How to Transfer Files from a PC to a Mac

Did you just switch from a PC to a Mac and are wondering how to get files from your old computer to the new machine? Are you a Mac user with an old Windows PC you want to get some files from? Or are you just confused about how to transfer files from a PC to a Mac?

Don't worry! We have created a simple step-by-step guide which is sure to help you out.

External Hard Drives

One of the easiest ways to transfer files from a PC to a Mac is by using an external Hard Drive. With an external Drive, you can easily transfer data, up to 5TB at a time, making it perfect if you're looking to transfer bigger projects. If you don't own one already, we have researched the 3 best options you can buy right now.

  1. Seagate External Hard Drive

    Seagate External Hard Drive offers multiple storage options of up to 5TB, enough to transfer any file between a PC to a Mac and starts way below $100! With the huge storage space, this device is also very convenient in terms of portability as it is exceptionally lightweight and can even be used to keep backups of your data. While being endorsed by MacInfo, the device also comes with a year-long limited warranty.

    Seagate Portable 5TB External Hard Drive HDD – USB 3.0 for PC, Mac, PS4, & Xbox - 1-Year Rescue Service (STGX5000400), Black
    • Easily store and access 5TB of content on the go with the Seagate portable drive, a USB external hard Drive
    • Designed to work with Windows or Mac computers, this external hard drive makes backup a snap just drag and drop
    • To get set up, connect the portable hard drive to a computer for automatic recognition software required
    • This USB drive provides plug and play simplicity with the included 18 inch USB 3.0 cable
  2. WD My Passport Portable

    Once you use Western Digital, no other brand can get to your standards. Cheapest amongst all the options here, Western Digital's Portable Passport External Hard Drive also provides storage choices of up to 5TB, much like Seagate mentioned earlier. Designed to work efficiently with both Windows or Mac, the device is easy to use, all you have to do is plug and play. With all its advantages, we do mention that the material of the device is quite cheap- it is made of plastic which often becomes slippery and is a strong fingerprint magnet.

    WD 1TB My Passport Portable External Hard Drive HDD, USB 3.0, USB 2.0 Compatible, Black - WDBYVG0010BBK-WESN
    • Slim Design
    • Software for device management and backup with password protection. (Download and installation required. Terms and conditions apply. User account registration may be required.)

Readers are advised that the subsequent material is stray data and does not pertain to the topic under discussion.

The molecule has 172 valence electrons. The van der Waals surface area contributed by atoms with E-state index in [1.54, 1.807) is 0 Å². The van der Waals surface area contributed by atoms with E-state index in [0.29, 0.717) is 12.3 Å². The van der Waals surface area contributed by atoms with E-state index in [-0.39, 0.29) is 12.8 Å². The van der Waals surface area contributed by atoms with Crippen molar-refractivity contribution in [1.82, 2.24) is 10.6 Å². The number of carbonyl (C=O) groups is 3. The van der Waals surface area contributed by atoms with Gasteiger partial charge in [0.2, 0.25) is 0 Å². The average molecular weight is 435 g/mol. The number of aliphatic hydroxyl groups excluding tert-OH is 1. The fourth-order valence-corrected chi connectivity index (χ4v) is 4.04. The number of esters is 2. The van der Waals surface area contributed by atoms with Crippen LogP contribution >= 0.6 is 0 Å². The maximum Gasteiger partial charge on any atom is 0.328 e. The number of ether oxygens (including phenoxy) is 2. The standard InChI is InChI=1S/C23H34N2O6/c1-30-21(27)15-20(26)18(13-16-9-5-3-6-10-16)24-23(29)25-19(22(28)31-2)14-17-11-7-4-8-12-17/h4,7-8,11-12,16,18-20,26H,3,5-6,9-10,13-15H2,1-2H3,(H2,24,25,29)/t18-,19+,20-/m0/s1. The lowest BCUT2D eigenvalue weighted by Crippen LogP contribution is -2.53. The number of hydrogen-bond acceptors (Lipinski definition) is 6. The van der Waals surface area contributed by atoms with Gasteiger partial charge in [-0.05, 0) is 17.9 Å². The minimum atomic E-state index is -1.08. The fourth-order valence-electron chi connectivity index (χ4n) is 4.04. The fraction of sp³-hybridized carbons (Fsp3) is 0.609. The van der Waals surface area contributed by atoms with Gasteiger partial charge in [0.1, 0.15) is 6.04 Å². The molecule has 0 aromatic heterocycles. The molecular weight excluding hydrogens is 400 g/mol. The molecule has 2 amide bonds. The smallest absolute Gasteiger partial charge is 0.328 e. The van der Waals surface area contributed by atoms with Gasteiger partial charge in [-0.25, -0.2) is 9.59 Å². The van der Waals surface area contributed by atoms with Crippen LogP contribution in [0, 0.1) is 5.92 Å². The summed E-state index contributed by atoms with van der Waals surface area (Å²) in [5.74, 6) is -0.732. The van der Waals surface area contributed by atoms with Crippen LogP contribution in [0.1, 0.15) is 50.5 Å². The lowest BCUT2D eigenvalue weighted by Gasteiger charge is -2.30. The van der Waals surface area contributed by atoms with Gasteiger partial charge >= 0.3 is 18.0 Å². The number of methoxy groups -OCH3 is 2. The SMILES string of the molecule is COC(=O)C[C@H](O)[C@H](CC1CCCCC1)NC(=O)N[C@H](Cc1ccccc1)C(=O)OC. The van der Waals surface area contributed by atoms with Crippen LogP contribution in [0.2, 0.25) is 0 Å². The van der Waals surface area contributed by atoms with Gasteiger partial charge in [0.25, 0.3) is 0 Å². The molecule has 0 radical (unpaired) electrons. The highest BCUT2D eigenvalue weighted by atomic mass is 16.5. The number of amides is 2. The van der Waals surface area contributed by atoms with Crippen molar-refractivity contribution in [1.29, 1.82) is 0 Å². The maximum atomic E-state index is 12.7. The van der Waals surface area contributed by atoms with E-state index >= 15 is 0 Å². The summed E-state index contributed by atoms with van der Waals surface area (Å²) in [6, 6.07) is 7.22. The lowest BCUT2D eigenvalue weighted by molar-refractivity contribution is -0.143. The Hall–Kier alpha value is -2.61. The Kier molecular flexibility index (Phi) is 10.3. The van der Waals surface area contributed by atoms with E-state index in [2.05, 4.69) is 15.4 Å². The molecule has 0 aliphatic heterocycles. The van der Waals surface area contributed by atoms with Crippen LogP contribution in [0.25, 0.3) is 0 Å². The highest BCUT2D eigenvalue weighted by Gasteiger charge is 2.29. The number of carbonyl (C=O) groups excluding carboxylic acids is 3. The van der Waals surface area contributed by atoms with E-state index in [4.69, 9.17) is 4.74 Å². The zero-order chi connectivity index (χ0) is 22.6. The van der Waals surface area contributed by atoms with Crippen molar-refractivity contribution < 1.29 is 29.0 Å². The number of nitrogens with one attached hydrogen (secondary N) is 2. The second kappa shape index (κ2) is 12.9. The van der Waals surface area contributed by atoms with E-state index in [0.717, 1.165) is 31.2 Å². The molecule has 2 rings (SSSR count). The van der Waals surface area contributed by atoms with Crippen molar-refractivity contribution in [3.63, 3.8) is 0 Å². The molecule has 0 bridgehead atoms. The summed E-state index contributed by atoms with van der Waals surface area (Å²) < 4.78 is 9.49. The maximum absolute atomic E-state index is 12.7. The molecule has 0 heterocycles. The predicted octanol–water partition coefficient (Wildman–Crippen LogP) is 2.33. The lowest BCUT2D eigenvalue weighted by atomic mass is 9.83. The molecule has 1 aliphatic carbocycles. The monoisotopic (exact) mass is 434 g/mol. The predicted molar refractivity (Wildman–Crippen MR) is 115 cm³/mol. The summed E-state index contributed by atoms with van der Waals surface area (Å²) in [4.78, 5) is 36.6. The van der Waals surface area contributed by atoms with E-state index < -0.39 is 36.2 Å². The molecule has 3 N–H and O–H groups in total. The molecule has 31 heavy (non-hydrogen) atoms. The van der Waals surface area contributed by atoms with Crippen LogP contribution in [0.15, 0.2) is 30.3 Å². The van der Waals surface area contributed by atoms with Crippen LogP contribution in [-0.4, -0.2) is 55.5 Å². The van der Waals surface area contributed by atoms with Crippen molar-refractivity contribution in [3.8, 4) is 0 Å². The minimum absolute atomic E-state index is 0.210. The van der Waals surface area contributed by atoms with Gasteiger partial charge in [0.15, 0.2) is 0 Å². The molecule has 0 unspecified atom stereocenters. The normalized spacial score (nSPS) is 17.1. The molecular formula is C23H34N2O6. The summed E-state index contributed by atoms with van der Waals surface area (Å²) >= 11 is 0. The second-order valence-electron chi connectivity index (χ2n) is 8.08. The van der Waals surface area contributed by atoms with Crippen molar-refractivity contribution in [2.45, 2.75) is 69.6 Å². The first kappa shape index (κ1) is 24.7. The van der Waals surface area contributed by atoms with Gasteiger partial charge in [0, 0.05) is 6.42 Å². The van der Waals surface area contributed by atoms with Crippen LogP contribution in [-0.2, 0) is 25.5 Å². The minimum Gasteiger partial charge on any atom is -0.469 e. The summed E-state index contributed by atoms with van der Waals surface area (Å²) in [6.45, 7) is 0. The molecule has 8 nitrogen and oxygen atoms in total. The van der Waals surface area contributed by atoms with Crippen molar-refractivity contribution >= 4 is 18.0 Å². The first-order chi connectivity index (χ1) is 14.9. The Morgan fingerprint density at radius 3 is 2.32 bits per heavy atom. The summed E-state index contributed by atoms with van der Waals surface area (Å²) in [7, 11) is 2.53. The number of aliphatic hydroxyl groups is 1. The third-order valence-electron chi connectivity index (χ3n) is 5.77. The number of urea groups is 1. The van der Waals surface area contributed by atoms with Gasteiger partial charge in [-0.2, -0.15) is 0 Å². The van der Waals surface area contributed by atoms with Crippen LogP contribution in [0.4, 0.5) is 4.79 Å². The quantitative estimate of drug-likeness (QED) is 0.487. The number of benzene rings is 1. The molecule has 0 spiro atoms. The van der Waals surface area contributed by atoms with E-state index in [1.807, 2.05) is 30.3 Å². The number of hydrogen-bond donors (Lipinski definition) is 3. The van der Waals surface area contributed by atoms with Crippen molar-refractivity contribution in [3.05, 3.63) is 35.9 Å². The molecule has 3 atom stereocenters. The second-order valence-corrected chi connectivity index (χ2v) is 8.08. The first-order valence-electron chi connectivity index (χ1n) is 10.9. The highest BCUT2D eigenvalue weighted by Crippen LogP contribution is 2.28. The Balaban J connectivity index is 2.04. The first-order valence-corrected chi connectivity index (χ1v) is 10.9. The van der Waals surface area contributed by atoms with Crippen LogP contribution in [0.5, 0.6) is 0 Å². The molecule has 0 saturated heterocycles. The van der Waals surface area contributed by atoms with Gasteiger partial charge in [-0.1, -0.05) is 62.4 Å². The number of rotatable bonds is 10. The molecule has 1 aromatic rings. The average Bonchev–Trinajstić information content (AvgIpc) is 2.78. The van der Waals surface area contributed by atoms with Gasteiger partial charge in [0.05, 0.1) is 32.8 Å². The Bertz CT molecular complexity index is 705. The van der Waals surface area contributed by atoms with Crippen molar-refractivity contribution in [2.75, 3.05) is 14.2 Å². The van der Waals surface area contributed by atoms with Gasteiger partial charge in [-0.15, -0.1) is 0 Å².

• 256-bit AES hardware encryption
    • SuperSpeed USB port (5Gbps); USB 2.0 compatible
    • 3-year limited warranty
  3. Samsung T5 Portable SSD

    Like for every other tech gadget, Samsung has managed to become a formidable competitor in portable hard-drive space as well. Offering storage options of up to 2TB coupled with the newer SSD technology provides speeds five times greater than the traditional HDD drives. Samsung T5 Portable SSD is slightly heavier on the pocket than the other recommendations. However, it does come with a USB-C to USB-C easy connection, which helps to transfer your files in no time. A few customers have reported that the device slows down in case of any physical impact. So if you are someone who tends to be clumsy with their tech gadgets, this device may not necessarily be a good option for you.

    SAMSUNG T5 Portable SSD 500GB - Up to 540MB/s - USB 3.1 External Solid State Drive, Blue (MU-PA500B/AM)
    • Superfast read write speeds: SSD with V-NAND offers ultra-fast data transfer speeds of up to 540MB/s (up to 4.9x faster than external HDDs); Ideal for transferring large-sized data including 4K...
    • Compact and portable design: Top to bottom shock resistant metal design fits in the palm of your hand and easily slides in your pocket or purse to take work and entertainment on the go
    • Secure encryption: Optional password protection and AES 256-bit hardware encryption keeps your personal and private data more secure
    • Seamless connectivity: Includes USB type C to C and USB type C to A cables to connect to PCs, Macs, smartphones and other devices